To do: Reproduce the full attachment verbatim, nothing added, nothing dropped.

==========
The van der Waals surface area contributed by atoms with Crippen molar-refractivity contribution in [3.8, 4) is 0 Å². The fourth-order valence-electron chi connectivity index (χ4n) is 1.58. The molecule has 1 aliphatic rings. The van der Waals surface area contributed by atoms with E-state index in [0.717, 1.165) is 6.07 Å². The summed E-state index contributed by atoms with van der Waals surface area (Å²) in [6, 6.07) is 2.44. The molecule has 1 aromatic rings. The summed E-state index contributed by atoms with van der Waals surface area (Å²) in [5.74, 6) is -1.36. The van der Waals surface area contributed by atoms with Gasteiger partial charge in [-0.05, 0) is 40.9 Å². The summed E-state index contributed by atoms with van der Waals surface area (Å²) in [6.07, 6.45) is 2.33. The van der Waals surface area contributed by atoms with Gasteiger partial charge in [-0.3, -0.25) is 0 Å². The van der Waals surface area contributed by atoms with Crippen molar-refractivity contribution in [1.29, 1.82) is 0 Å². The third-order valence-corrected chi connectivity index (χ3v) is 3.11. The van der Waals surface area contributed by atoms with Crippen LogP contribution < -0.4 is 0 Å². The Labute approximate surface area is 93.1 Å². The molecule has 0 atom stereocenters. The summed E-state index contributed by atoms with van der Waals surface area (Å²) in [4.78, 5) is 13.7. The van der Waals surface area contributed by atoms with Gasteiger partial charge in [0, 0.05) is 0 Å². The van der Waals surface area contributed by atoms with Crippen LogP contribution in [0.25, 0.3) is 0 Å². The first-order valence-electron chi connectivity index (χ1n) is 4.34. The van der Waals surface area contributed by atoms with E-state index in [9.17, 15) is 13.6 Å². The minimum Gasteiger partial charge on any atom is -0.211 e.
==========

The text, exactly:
The van der Waals surface area contributed by atoms with Crippen molar-refractivity contribution in [3.8, 4) is 0 Å². The fourth-order valence-electron chi connectivity index (χ4n) is 1.58. The molecule has 1 aliphatic rings. The van der Waals surface area contributed by atoms with E-state index in [0.717, 1.165) is 6.07 Å². The summed E-state index contributed by atoms with van der Waals surface area (Å²) in [6, 6.07) is 2.44. The molecule has 1 aromatic rings. The summed E-state index contributed by atoms with van der Waals surface area (Å²) in [5.74, 6) is -1.36. The van der Waals surface area contributed by atoms with Gasteiger partial charge in [-0.05, 0) is 40.9 Å². The summed E-state index contributed by atoms with van der Waals surface area (Å²) in [6.07, 6.45) is 2.33. The van der Waals surface area contributed by atoms with Gasteiger partial charge in [-0.3, -0.25) is 0 Å². The van der Waals surface area contributed by atoms with Crippen molar-refractivity contribution in [1.29, 1.82) is 0 Å². The third-order valence-corrected chi connectivity index (χ3v) is 3.11. The van der Waals surface area contributed by atoms with Crippen LogP contribution < -0.4 is 0 Å². The Labute approximate surface area is 93.1 Å². The molecule has 0 atom stereocenters. The summed E-state index contributed by atoms with van der Waals surface area (Å²) in [4.78, 5) is 13.7. The van der Waals surface area contributed by atoms with Gasteiger partial charge in [0, 0.05) is 0 Å². The van der Waals surface area contributed by atoms with Crippen LogP contribution in [0.25, 0.3) is 0 Å². The first-order valence-electron chi connectivity index (χ1n) is 4.34. The van der Waals surface area contributed by atoms with E-state index in [9.17, 15) is 13.6 Å². The minimum Gasteiger partial charge on any atom is -0.211 e.